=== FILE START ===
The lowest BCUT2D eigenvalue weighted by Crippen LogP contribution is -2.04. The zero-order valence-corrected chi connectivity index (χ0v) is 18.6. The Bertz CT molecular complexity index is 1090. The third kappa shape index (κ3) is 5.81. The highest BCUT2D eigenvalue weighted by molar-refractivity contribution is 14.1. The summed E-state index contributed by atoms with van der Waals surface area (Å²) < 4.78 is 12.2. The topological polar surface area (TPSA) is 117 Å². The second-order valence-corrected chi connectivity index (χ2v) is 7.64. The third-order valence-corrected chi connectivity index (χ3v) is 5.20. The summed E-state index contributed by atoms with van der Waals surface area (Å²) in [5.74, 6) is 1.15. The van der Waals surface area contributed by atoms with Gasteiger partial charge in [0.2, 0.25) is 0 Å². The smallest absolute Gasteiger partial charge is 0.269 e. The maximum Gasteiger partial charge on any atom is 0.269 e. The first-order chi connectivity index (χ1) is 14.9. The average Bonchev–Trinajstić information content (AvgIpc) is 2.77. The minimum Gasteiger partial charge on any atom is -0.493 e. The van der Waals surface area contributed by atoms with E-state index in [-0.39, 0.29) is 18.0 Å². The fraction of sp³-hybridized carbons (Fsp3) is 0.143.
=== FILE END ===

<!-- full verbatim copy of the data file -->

The lowest BCUT2D eigenvalue weighted by Crippen LogP contribution is -2.04. The zero-order valence-corrected chi connectivity index (χ0v) is 18.6. The Bertz CT molecular complexity index is 1090. The third kappa shape index (κ3) is 5.81. The highest BCUT2D eigenvalue weighted by molar-refractivity contribution is 14.1. The summed E-state index contributed by atoms with van der Waals surface area (Å²) < 4.78 is 12.2. The topological polar surface area (TPSA) is 117 Å². The second-order valence-corrected chi connectivity index (χ2v) is 7.64. The third-order valence-corrected chi connectivity index (χ3v) is 5.20. The summed E-state index contributed by atoms with van der Waals surface area (Å²) in [5.74, 6) is 1.15. The van der Waals surface area contributed by atoms with Gasteiger partial charge in [0.2, 0.25) is 0 Å². The smallest absolute Gasteiger partial charge is 0.269 e. The maximum Gasteiger partial charge on any atom is 0.269 e. The first-order chi connectivity index (χ1) is 14.9. The average Bonchev–Trinajstić information content (AvgIpc) is 2.77. The minimum Gasteiger partial charge on any atom is -0.493 e. The van der Waals surface area contributed by atoms with E-state index in [-0.39, 0.29) is 18.0 Å². The fraction of sp³-hybridized carbons (Fsp3) is 0.143.